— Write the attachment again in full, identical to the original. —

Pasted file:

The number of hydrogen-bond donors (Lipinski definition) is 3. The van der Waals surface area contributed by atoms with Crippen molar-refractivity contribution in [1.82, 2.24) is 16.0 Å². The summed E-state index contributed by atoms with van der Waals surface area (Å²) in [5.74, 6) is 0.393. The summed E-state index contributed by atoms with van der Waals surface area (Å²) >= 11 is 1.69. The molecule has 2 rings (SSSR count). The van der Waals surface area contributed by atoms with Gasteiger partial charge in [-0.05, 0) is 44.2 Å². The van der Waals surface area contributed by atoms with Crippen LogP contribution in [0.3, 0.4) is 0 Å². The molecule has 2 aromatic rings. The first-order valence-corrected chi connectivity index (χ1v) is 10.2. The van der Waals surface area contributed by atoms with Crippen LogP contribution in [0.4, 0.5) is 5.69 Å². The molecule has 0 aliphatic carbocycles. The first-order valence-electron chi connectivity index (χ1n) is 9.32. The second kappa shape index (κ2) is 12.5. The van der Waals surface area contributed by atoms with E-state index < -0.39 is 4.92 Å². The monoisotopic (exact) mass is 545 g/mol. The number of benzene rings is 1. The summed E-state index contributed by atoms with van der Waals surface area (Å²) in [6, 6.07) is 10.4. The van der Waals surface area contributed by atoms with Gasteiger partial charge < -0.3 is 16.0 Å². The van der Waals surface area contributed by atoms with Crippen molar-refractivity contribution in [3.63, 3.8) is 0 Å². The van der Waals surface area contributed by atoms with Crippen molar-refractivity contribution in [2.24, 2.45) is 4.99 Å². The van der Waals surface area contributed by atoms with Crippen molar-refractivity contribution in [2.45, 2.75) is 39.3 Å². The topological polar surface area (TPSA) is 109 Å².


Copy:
The number of hydrogen-bond donors (Lipinski definition) is 3. The van der Waals surface area contributed by atoms with Crippen molar-refractivity contribution in [1.82, 2.24) is 16.0 Å². The summed E-state index contributed by atoms with van der Waals surface area (Å²) in [5.74, 6) is 0.393. The summed E-state index contributed by atoms with van der Waals surface area (Å²) >= 11 is 1.69. The molecule has 2 rings (SSSR count). The van der Waals surface area contributed by atoms with Gasteiger partial charge in [-0.05, 0) is 44.2 Å². The van der Waals surface area contributed by atoms with Crippen LogP contribution in [0.3, 0.4) is 0 Å². The molecule has 2 aromatic rings. The first-order valence-corrected chi connectivity index (χ1v) is 10.2. The van der Waals surface area contributed by atoms with Crippen LogP contribution in [0.4, 0.5) is 5.69 Å². The molecule has 0 aliphatic carbocycles. The first-order valence-electron chi connectivity index (χ1n) is 9.32. The second kappa shape index (κ2) is 12.5. The van der Waals surface area contributed by atoms with E-state index < -0.39 is 4.92 Å². The monoisotopic (exact) mass is 545 g/mol. The number of benzene rings is 1. The summed E-state index contributed by atoms with van der Waals surface area (Å²) in [6, 6.07) is 10.4. The van der Waals surface area contributed by atoms with Gasteiger partial charge < -0.3 is 16.0 Å². The van der Waals surface area contributed by atoms with Crippen molar-refractivity contribution in [3.63, 3.8) is 0 Å². The van der Waals surface area contributed by atoms with Crippen molar-refractivity contribution in [2.24, 2.45) is 4.99 Å². The van der Waals surface area contributed by atoms with Crippen molar-refractivity contribution in [2.45, 2.75) is 39.3 Å². The topological polar surface area (TPSA) is 109 Å².